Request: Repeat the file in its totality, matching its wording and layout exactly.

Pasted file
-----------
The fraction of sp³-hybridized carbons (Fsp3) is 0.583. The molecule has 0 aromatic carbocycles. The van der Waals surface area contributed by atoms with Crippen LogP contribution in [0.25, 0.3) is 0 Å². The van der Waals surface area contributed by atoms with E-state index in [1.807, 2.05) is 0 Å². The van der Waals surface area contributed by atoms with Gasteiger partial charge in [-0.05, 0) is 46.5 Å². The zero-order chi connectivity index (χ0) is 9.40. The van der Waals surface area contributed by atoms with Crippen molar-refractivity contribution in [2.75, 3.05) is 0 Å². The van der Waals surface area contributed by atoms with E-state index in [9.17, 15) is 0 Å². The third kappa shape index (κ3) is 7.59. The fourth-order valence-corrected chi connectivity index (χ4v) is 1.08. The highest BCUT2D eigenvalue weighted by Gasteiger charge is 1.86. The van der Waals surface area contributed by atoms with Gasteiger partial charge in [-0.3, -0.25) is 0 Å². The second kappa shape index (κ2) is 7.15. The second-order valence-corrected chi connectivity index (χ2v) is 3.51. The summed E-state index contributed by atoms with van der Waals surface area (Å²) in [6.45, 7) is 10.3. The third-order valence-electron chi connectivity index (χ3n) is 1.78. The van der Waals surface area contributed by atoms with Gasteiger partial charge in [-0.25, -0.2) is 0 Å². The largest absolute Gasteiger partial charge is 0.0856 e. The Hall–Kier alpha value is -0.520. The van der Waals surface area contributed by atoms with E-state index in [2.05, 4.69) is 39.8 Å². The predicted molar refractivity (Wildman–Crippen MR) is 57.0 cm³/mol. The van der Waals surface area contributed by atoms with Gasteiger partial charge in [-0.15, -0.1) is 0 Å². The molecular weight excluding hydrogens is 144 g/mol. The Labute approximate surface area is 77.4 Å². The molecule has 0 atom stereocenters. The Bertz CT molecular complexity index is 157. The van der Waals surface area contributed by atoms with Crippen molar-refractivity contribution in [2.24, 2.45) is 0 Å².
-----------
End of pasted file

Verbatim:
The fraction of sp³-hybridized carbons (Fsp3) is 0.583. The molecule has 0 aromatic carbocycles. The van der Waals surface area contributed by atoms with Crippen LogP contribution in [0.25, 0.3) is 0 Å². The van der Waals surface area contributed by atoms with E-state index in [1.807, 2.05) is 0 Å². The van der Waals surface area contributed by atoms with Gasteiger partial charge in [-0.05, 0) is 46.5 Å². The zero-order chi connectivity index (χ0) is 9.40. The van der Waals surface area contributed by atoms with Crippen molar-refractivity contribution in [2.75, 3.05) is 0 Å². The van der Waals surface area contributed by atoms with E-state index in [9.17, 15) is 0 Å². The third kappa shape index (κ3) is 7.59. The fourth-order valence-corrected chi connectivity index (χ4v) is 1.08. The highest BCUT2D eigenvalue weighted by Gasteiger charge is 1.86. The van der Waals surface area contributed by atoms with Gasteiger partial charge in [-0.3, -0.25) is 0 Å². The second kappa shape index (κ2) is 7.15. The second-order valence-corrected chi connectivity index (χ2v) is 3.51. The summed E-state index contributed by atoms with van der Waals surface area (Å²) in [6.45, 7) is 10.3. The third-order valence-electron chi connectivity index (χ3n) is 1.78. The van der Waals surface area contributed by atoms with Gasteiger partial charge in [-0.25, -0.2) is 0 Å². The largest absolute Gasteiger partial charge is 0.0856 e. The Hall–Kier alpha value is -0.520. The van der Waals surface area contributed by atoms with E-state index in [2.05, 4.69) is 39.8 Å². The predicted molar refractivity (Wildman–Crippen MR) is 57.0 cm³/mol. The van der Waals surface area contributed by atoms with Gasteiger partial charge in [-0.15, -0.1) is 0 Å². The molecular weight excluding hydrogens is 144 g/mol. The Labute approximate surface area is 77.4 Å². The molecule has 0 atom stereocenters. The Bertz CT molecular complexity index is 157. The van der Waals surface area contributed by atoms with Crippen molar-refractivity contribution in [2.24, 2.45) is 0 Å².